The truth about post-truth

Tim Johns | 21st November 2016

We are now living in a post-truth world, apparently. Recent political events have led some to conjecture that truth is passé, that facts are debatable, and that fake news is to blame. Some of this analysis comes from people genuinely concerned by how public discourse has become fact-lite, but the rest seemingly comes from those struggling to make sense of how their side lost. They perhaps feel cheated of their birth-right as a result of the other side not playing fair. But the “truth” is surely that this has always been the case: in a battle between facts and perception, facts will always be on the losing side. Social media, as ever, may have exacerbated the situation but the elements that make up a post-truth society have always been with us.

The history of humankind is based on myth. In fact, one of the main distinguishers between our species and others is our ability to make sense of our existence by telling each other stories, as Yuval Noah Harari reminded us in Sapiens. Money doesn’t exist: we invented it in order to create trade; nation states don’t exist, but we use them for our identity. Myths and the telling of stories is part of our humanity. For thousands of years people have lived in societies where actual truth is only a bit-part player. Religious doctrines, which in nearly all instances began mostly as myth, tend to be full of literal, historical and, of course, scientific contradictions and inaccuracies. Yet for vast swathes of the world the facts of these religions are the basis of how people live their lives. Repressive political regimes have, again throughout history, used a wide interpretation of the word truth to keep their people in check. What constitutes propaganda often depends on which side of the curtain you’re sitting. And, of course, it was Edward Bernays (nephew of Sigmund Freud) who was so impressed by the propaganda techniques that he’d seen during the war that he wanted to deploy them in peacetime. He thought, however, that propaganda sounded a rather dirty word; instead, he chose the phrase Public Relations.

The post-truth brigade also miss the lessons of behavioural science. All our decision-making is post-rationalised. We choose based on assumptions and emotions and then retrofit a rational explanation. Our free will is constrained by our neuro-chemistry and our social conditioning. Facts, such as they are, rarely come into it. Group think, for instance, can place unbearable demands on our understanding of what is true. There have been numerable psychological experiments where a group of “experts” get together to argue for something they know to be false leaving another in the dark arguing for what (they all know) is right. In all cases this experiment ends with the lone voice so doubting themselves in the face of such peer pressure that they “change their mind.” Scarily this experiment has been tested with groups such as lawyers, doctors, and airline pilots, each time with the same effect. It can also be the sheer volume of facts that can be the problem. Such are the many permutations of options that there can never, for instance, be a factually correct data/phone tariff choice. Therefore, we either best guess, or use other surrogate decision-making substitutes. And, of course, there’s our old friend confirmation bias, where we seek out information to support our pre-existing views. As Orwell said, the best books are those that tell you what you already know. Quid est veritas, you might say.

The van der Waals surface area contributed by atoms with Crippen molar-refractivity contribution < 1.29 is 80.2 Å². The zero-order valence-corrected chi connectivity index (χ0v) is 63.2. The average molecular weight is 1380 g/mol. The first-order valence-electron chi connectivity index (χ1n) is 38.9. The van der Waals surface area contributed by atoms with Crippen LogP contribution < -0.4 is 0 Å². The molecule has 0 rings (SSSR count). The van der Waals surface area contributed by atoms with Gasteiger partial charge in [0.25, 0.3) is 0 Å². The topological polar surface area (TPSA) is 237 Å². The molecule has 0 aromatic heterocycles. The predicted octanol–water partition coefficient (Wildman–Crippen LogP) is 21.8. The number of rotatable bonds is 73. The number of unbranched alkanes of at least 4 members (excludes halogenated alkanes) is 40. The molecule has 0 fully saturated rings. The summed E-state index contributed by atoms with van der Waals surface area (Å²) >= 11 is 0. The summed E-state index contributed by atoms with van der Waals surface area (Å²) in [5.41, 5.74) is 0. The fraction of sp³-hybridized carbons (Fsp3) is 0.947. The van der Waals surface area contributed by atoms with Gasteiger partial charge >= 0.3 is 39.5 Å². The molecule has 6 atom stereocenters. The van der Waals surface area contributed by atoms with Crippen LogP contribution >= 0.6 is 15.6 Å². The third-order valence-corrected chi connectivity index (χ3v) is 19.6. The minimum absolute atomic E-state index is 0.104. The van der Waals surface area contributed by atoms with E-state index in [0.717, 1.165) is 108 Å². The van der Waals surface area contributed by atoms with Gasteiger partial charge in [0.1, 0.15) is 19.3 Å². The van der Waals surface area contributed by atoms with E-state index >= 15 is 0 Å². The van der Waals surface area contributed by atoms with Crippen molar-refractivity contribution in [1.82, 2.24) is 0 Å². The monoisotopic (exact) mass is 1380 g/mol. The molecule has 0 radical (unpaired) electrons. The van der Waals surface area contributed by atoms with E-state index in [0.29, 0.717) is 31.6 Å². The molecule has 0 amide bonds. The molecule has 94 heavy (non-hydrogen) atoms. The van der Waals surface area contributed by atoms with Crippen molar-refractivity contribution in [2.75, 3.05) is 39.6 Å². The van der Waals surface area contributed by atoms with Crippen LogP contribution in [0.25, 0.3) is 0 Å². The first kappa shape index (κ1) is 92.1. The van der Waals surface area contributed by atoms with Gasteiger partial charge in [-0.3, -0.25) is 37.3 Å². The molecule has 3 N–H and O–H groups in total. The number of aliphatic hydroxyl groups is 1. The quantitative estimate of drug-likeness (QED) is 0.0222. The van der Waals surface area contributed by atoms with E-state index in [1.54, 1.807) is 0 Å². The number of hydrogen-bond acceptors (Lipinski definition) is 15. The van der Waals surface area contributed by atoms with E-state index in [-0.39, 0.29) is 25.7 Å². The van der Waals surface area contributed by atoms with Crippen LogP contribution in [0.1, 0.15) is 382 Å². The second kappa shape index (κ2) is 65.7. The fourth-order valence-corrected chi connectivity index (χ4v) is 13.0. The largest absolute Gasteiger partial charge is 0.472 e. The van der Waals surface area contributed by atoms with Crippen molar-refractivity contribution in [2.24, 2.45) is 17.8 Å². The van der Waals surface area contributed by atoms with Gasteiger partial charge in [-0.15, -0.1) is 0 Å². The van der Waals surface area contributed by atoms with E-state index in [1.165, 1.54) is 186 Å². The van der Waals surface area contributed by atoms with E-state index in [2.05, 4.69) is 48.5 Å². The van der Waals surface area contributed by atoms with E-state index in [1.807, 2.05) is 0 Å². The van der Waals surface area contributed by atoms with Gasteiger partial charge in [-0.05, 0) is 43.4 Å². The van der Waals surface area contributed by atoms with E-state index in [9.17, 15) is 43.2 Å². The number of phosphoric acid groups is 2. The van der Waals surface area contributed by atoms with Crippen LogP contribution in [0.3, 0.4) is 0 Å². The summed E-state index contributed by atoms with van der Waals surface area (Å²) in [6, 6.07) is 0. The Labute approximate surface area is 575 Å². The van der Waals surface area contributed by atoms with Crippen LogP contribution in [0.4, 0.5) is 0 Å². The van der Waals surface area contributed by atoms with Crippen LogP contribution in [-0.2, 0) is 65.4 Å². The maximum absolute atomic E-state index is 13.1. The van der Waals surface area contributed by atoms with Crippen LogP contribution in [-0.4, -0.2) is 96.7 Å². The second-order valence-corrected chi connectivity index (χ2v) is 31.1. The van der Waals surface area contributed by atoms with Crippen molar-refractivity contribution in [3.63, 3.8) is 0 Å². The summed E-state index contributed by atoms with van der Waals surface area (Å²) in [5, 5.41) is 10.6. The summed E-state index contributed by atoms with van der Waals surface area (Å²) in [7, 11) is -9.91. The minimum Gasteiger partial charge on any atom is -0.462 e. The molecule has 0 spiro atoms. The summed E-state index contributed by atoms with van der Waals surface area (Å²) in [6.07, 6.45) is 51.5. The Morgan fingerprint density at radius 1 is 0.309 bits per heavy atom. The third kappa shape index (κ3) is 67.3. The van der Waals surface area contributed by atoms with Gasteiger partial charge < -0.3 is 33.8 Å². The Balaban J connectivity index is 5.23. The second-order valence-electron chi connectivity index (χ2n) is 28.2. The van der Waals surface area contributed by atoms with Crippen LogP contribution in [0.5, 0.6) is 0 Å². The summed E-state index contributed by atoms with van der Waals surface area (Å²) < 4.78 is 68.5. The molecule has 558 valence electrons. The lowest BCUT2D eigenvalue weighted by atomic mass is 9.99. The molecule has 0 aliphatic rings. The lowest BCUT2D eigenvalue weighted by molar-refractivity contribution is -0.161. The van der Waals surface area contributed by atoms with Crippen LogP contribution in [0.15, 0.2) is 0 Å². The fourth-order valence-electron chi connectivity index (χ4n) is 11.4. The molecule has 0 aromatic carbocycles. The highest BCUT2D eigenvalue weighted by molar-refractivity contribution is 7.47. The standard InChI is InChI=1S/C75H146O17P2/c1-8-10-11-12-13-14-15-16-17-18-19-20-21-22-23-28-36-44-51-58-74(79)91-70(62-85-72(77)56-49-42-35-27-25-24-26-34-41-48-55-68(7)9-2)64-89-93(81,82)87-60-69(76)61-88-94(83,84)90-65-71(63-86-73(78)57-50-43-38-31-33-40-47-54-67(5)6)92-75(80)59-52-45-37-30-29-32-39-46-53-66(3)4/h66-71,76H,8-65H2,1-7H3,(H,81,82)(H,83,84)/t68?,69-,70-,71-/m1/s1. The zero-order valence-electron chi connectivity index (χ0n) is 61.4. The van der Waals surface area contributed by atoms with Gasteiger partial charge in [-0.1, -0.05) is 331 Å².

Brexit and Trump both provide other good lessons. There are those who may like to think that facts played a part, especially those incorrect facts deliberately deployed to scare. There are no facts, only interpretations, as Nietzsche reminded us. But really both these political events probably demonstrate two inter-related points. Firstly, the power of myth, or story-telling to give it it’s nom du jour. In both cases, one side deployed stories and the other deployed logical facts. Soft (tall) stories beat hard facts. Secondly, communication will always be a poor proxy for behaviour. People listened less to the words and more to the body language. In times of difficulty we seek out people like us. We are, after all, a highly tribal species. People looked for those that they thought were on their side. They listened to them and they believed their myths. They ignored the others not because of what they said but because how they behaved demonstrated whether they were on their side, sharing values and aspirations. Fake news, lies, conspiracy theories…all these things were in the margin. People picked personalities that were part of their tribe, and in both cases it was the left behind attacking the elite.
So where does this leave us? Firstly, it does make us question the role of communication to influence. Perhaps we need to focus more on behaviour and attitude and less on words. Secondly, when we do focus on words we must tell stories rather than try and bludgeon people with facts. And thirdly, despite society’s seemingly endless need for certainty perhaps we should occasionally admit that sometimes we really don’t know the answer. There often is no black and white. The truth, as Oscar Wilde put it, is rarely pure and never simple. Seeing things from the other persons point of view and building for consensus rather than difference may be the only way forward, but blaming them for not understanding facts is unlikely to help.


  • Good stuff, Tim. Good call to remind us of the wise words of Harari. And if you’ve got a spare 2h46m, can I commend Adam Curtis’ HyperNormalisation, currently only on iPlayer? An extraordinary ramble through the myths built by industry, governments, media, finance from 1975 to today.

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